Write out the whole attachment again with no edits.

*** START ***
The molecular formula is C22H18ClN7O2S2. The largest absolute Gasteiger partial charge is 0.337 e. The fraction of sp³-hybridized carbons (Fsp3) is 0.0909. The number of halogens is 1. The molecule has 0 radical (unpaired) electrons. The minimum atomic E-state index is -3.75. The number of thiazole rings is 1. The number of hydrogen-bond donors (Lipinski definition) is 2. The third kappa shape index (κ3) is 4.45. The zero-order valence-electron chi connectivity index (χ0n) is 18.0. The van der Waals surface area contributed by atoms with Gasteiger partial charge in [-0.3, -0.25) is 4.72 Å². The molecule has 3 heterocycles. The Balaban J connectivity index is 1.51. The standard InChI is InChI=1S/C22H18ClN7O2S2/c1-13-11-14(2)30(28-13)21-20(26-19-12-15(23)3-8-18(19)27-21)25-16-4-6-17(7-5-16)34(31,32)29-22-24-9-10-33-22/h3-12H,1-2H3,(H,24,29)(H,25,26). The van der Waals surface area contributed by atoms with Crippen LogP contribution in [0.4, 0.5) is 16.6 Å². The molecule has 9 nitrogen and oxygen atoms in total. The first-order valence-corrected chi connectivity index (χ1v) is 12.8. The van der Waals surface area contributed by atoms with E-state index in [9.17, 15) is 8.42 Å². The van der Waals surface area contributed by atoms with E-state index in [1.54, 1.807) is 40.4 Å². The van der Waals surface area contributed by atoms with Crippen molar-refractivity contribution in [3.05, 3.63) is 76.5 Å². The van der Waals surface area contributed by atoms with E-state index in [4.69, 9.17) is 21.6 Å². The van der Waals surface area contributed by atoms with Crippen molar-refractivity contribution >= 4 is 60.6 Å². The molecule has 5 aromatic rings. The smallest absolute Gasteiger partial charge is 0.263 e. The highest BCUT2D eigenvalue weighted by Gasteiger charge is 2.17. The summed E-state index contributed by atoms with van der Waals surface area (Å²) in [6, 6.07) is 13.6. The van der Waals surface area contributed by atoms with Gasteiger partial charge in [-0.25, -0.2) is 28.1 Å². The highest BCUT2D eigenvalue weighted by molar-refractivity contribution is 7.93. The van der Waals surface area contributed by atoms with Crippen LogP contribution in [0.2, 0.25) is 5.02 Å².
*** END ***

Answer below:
The molecular formula is C22H18ClN7O2S2. The largest absolute Gasteiger partial charge is 0.337 e. The fraction of sp³-hybridized carbons (Fsp3) is 0.0909. The number of halogens is 1. The molecule has 0 radical (unpaired) electrons. The minimum atomic E-state index is -3.75. The number of thiazole rings is 1. The number of hydrogen-bond donors (Lipinski definition) is 2. The third kappa shape index (κ3) is 4.45. The zero-order valence-electron chi connectivity index (χ0n) is 18.0. The van der Waals surface area contributed by atoms with Gasteiger partial charge in [-0.3, -0.25) is 4.72 Å². The molecule has 3 heterocycles. The Balaban J connectivity index is 1.51. The standard InChI is InChI=1S/C22H18ClN7O2S2/c1-13-11-14(2)30(28-13)21-20(26-19-12-15(23)3-8-18(19)27-21)25-16-4-6-17(7-5-16)34(31,32)29-22-24-9-10-33-22/h3-12H,1-2H3,(H,24,29)(H,25,26). The van der Waals surface area contributed by atoms with Crippen LogP contribution in [0.4, 0.5) is 16.6 Å². The molecule has 9 nitrogen and oxygen atoms in total. The first-order valence-corrected chi connectivity index (χ1v) is 12.8. The van der Waals surface area contributed by atoms with E-state index in [9.17, 15) is 8.42 Å². The van der Waals surface area contributed by atoms with E-state index in [1.54, 1.807) is 40.4 Å². The van der Waals surface area contributed by atoms with Crippen molar-refractivity contribution in [3.05, 3.63) is 76.5 Å². The van der Waals surface area contributed by atoms with E-state index in [4.69, 9.17) is 21.6 Å². The van der Waals surface area contributed by atoms with Crippen molar-refractivity contribution >= 4 is 60.6 Å². The molecule has 5 aromatic rings. The smallest absolute Gasteiger partial charge is 0.263 e. The highest BCUT2D eigenvalue weighted by Gasteiger charge is 2.17. The summed E-state index contributed by atoms with van der Waals surface area (Å²) in [6, 6.07) is 13.6. The van der Waals surface area contributed by atoms with Gasteiger partial charge in [-0.25, -0.2) is 28.1 Å². The highest BCUT2D eigenvalue weighted by molar-refractivity contribution is 7.93. The van der Waals surface area contributed by atoms with Crippen LogP contribution in [0.2, 0.25) is 5.02 Å².